Humanism: There are different definitions of humanism that Sin God might use. In places where this is one of the relevant key terms, Luciano will indicate which definition he’s using near the top of the article. Definition A: a progressive philosophy of life that, without theism or other supernatural beliefs, affirms our ability and responsibility to lead ethical lives of personal fulfillment that aspire to the greater good, this is the definition that the Latinx Humanist Alliance and the American Humanist Association use. Definition Ba doctrine, attitude, or way of life centered on human interests or values especiallya philosophy that usually rejects supernaturalism and stresses an individual’s dignity and worth and capacity for self-realization through reason. This is one of the definitions offered by the Merriam Webster dictionary. And it’s possible for someone to be a believer and a humanist even though there is a common implication that humanists are nonbelievers. The words in Spanish for this are humanismo and humanista.

The purpose of these key terms is to let people better understand what Luciano means when he uses these words and also to give everyone in the conversation a common place from which comments and opinions can spring from.

Sin God biography and purpose:

Sin God was published in April of 2015. It came about after a Puerto Rican atheist named Luciano Joshua Gonzalez-Vega emailed Patheos letting them know he wanted to write for them. At the time Luciano was an undergraduate student at the University of North Carolina at Greensboro studying history and anthropology and was also writing for FreeThought Blogs as The Hispanic Atheist. Sin God was born to bridge the parts of Latin America that are Spanish speaking and the English speaking world particularly nonbelievers interested in Latin American perceptions of disbelief and skepticism. Its intention was to become a resource for various theologians, historians, journalists, and more who wanted to gain a better understanding of not just the theological demographics of Latin America but also to understand what Latin Americans thought, and think about irreligion, humanism, atheism, agnosticism, and skepticism. Over the course of the following years as Luciano grew as a writer and professional it lost that focus and became a generic blog that discussed various things. Starting in late October of 2018 it’s determined to narrow in on that lost focus and become a source of thoughtful commentary and friendly conversation.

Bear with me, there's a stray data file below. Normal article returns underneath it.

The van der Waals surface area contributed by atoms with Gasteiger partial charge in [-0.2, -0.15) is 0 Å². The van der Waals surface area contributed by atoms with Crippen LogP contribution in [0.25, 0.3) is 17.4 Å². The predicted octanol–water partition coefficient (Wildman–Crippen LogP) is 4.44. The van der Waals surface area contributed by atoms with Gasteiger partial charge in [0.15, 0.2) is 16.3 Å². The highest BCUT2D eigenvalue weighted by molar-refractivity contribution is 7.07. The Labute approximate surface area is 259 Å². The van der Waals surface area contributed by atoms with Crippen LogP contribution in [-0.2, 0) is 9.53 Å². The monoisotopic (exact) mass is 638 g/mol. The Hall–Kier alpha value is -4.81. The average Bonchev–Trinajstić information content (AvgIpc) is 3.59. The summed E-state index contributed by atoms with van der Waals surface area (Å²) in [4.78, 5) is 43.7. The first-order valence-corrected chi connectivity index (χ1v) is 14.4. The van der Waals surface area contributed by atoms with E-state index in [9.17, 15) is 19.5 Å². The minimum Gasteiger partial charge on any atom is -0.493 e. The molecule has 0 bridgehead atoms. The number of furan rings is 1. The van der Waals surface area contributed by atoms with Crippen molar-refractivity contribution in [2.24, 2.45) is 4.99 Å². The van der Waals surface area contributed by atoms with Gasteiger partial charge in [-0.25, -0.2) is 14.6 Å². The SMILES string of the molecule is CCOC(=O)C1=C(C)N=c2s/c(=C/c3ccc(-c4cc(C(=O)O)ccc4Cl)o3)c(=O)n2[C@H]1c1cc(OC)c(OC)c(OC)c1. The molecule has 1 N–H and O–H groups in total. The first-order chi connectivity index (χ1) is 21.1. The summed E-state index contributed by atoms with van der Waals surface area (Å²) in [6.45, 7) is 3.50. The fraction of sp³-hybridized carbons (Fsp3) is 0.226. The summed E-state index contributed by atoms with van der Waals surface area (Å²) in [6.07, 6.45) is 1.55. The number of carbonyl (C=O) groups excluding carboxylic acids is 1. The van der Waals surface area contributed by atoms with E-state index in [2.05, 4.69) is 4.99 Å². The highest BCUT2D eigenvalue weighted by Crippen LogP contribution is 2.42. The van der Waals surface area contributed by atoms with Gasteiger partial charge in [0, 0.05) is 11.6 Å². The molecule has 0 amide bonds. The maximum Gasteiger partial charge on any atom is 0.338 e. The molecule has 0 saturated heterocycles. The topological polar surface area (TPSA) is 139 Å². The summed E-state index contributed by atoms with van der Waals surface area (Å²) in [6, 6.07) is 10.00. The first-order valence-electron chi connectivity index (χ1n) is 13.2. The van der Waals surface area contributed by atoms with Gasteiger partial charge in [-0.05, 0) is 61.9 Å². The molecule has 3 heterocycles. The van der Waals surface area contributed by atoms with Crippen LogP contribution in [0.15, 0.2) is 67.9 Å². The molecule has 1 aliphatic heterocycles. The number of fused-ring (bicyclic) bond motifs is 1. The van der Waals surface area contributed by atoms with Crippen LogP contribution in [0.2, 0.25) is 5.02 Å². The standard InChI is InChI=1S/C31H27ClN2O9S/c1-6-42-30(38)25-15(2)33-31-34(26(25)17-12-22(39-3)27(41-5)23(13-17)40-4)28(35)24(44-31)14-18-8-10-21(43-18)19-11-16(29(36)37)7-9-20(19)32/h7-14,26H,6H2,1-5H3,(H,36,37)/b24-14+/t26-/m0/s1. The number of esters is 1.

Sin God is a platform that aims to inform readers as to Latin American commentary and opinions about matters to related to faith and skepticism. It will contain translations and contextualizations of Spanish language news articles and opinions pieces from throughout the Spanish speaking world, while also thoughtfully exploring and hopefully accurately understanding issues related to religion, skepticism, and the politics that intersect these things. There’ll also be explorations of topics related to religion and beliefs that are directly religious in nature.

Connecting with Luciano:

Luciano is active on social media. He’s loves hearing opinions and connecting with readers. If you want to connect with him check out his two Facebook pages and follow him on Twitter! He also makes videos on YouTube and frequently joins friends and fellow writers on podcasts, radio shows, and live streams. His videos are in both English and Spanish. He’s also run a bilingual podcast with Dr. Juhem Navarro-Rivera of Beyond Church & State.

If you like what he’s doing and even want to financially support it check out his Patreon. Each monthly donation helps him move towards a career in covering these topics and more full time.